Tea and Sympathetic Magic by Tansy Rayner Roberts

[For an audio version of this article, please listen to Episode 60 of Recently Read on The Incomparable podcast network.]

If anyone had told Miss Mneme Seabourne that she should grow up to be the sort of person who was bored of garden parties, she would have declared then and there that growing up was off the table.

That’s the first sentence of Tea and Sympathetic Magic by Tansy Rayner Roberts. I’m Erika Ensign, and this is Recently Read.

After a rough week (let’s face it, a rough year) and after reading some dark and tragic books, I decided to treat myself to one of my friend Tansy’s novellas. Tea and Sympathetic Magic did not disappoint. It was an hour of my time well spent that cheered me greatly at a time I really needed it.

And if you happen to be listening to this podcast before June 20, 2021, check out the show notes for a link to where you can get this story for free from bookfunnel. (No, that’s not how I got it — I’m a subscriber to Tansy’s Patreon, so I got it via my patronage there, and I just happened to read it right before it became available for free. Lucky for you! Unless you’re listening in the future, in which case, I hope it’s nice there.)

Anyway, regency-plus-magic isn’t a genre I’ve really dived into before, and I guess I still haven’t because this isn’t technically a Regency setting. I’m pretty sure “The Teacup Isles” don’t exist, nor does the kind of magic that will allow you to enchant a whole wedding full of guests using spells cast on desserts, but this setting feels very Regency.

Miss Seabourne is forced to attend yet another garden party where her marriage-pushy mother hopes she’ll snag the eye of the Duke, but she wants nothing more than to retire to the library with a cup of tea and a good book.

The fellow who does catch her eye is the Duke’s “spellcracker” — the person hired to find and dispel any love charms or potions the marriageable ladies may have brought to the gathering. It’s very important, after all, for the Duke to choose his own wife.

If that little bit of information doesn’t hook you, then this story won’t be your bag. If it’s intriguing, I highly suggest you brew your own cup of tea and settle in with this delightful book. By the end, you may want to skip the accompanying pastries though.

I’m Erika Ensign, and this has been Recently Read.

 

Guns of the Dawn by Adrian Tchaikovsky

[For an audio version of this article, please listen to Episode 55 of Recently Read on The Incomparable podcast network.]

I killed my first man today…

That’s the first sentence of Guns of the Dawn by Adrian Tchaikovsky.

If I had read a description of Guns of the Dawn, I probably wouldn’t have read the book. So I’m pretty glad I never bothered to do that. It came highly recommended by some friends, so I bought it and dug in without seeing anything more than the cover.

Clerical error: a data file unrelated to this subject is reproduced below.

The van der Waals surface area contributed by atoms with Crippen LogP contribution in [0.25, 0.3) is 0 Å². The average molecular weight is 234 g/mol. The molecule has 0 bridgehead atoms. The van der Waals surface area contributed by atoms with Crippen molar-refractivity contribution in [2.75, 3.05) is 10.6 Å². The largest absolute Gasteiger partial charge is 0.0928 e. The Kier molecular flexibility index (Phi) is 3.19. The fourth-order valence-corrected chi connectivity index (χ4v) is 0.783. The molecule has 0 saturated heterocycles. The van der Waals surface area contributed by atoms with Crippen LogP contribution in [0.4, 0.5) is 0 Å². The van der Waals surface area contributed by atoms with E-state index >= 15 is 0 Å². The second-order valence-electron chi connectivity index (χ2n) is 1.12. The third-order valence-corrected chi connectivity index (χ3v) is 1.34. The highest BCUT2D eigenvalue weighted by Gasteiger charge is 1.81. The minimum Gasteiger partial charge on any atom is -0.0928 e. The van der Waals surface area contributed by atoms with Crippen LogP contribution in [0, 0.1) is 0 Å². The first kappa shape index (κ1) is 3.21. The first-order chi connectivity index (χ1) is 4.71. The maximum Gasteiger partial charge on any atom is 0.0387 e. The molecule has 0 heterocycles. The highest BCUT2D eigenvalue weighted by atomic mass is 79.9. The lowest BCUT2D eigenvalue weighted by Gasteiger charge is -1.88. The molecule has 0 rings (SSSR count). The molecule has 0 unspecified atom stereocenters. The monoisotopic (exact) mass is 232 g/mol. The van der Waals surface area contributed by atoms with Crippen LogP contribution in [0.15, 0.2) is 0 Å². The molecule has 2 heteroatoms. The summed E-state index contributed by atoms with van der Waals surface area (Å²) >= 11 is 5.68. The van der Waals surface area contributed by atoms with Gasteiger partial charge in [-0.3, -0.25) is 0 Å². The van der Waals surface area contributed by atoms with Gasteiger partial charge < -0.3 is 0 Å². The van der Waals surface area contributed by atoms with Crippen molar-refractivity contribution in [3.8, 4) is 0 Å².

This is a book about war. Not my favourite topic. It also has a very regency novel vibe to it — another thing that doesn’t tend to strike my fancy. If those things are up your alley, I urge you to run, do not walk, and nab this book because you’ll probably like it even more than I did.

It follows Emily Marshwic during and before she is drafted and sent to the awful, swampy front lines of a war between her country, Lascanne, and its neighbour, Denland. Lascanne has run out of men to send, and while it is quite unthinkable, the king has begun drafting women to be soldiers.

As I mentioned, this novel, while in a fantasy country where the king can anoint warlocks to shoot fire from their hands in service of their nation, feels very much like a regency novel. The trappings of society are of great importance to Emily and her sisters. They live in a large house on an estate. The Marshwic name is noble and well-respected, for all that the family has fallen in stature after the suicide of Emily’s father — a fate he was driven to by the deplorable Mr. Northway, who became the mayor-governor when it should have been Emily’s father. Skirmishes of words with Mr. Northway are the only battles Emily is familiar with before she “takes the red” and becomes an ensign in the King’s army.

The book chronicles her life both at home and on the front lines, by starting each chapter with Emily’s letters from the front. The rest of most chapters take us through her life, starting well before the draft, covering her training, and then we watch her grapple with what it means to be a soldier, a woman soldier, and a woman.

While this book’s topics may not be my usual fare, I’m very glad I read it. This is most definitely a book about war, but it in no way glorifies war. It examines war through a variety of lenses and comes to very reasonable and realistic conclusions about it. The characters are well-drawn and likeable. And most importantly, Emily’s inner life and struggles are compelling and relatable.

If any of these elements sounds like your thing, I will again exhort you check it out because I expect you’ll be glad you did.